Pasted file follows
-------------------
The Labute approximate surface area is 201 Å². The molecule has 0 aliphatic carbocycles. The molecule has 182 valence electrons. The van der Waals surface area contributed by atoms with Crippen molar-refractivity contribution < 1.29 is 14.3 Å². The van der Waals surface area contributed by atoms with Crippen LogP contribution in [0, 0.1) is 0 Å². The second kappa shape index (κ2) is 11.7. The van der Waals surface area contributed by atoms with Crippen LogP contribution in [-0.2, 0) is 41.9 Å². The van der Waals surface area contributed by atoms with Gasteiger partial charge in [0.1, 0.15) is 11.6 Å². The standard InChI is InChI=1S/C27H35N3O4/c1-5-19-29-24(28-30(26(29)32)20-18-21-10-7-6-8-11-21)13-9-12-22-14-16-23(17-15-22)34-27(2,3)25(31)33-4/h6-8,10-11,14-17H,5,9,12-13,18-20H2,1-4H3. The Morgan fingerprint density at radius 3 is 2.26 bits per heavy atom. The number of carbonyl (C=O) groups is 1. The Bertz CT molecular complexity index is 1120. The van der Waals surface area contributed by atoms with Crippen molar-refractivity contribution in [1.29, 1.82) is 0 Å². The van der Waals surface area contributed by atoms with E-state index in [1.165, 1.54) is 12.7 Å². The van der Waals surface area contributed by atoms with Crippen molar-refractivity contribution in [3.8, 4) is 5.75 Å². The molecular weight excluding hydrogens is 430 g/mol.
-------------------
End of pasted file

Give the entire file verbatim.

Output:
The Labute approximate surface area is 201 Å². The molecule has 0 aliphatic carbocycles. The molecule has 182 valence electrons. The van der Waals surface area contributed by atoms with Crippen molar-refractivity contribution < 1.29 is 14.3 Å². The van der Waals surface area contributed by atoms with Crippen LogP contribution in [0, 0.1) is 0 Å². The second kappa shape index (κ2) is 11.7. The van der Waals surface area contributed by atoms with Crippen LogP contribution in [-0.2, 0) is 41.9 Å². The van der Waals surface area contributed by atoms with Gasteiger partial charge in [0.1, 0.15) is 11.6 Å². The standard InChI is InChI=1S/C27H35N3O4/c1-5-19-29-24(28-30(26(29)32)20-18-21-10-7-6-8-11-21)13-9-12-22-14-16-23(17-15-22)34-27(2,3)25(31)33-4/h6-8,10-11,14-17H,5,9,12-13,18-20H2,1-4H3. The Morgan fingerprint density at radius 3 is 2.26 bits per heavy atom. The number of carbonyl (C=O) groups is 1. The Bertz CT molecular complexity index is 1120. The van der Waals surface area contributed by atoms with Crippen molar-refractivity contribution in [1.29, 1.82) is 0 Å². The van der Waals surface area contributed by atoms with E-state index in [1.165, 1.54) is 12.7 Å². The van der Waals surface area contributed by atoms with Crippen molar-refractivity contribution in [3.8, 4) is 5.75 Å². The molecular weight excluding hydrogens is 430 g/mol.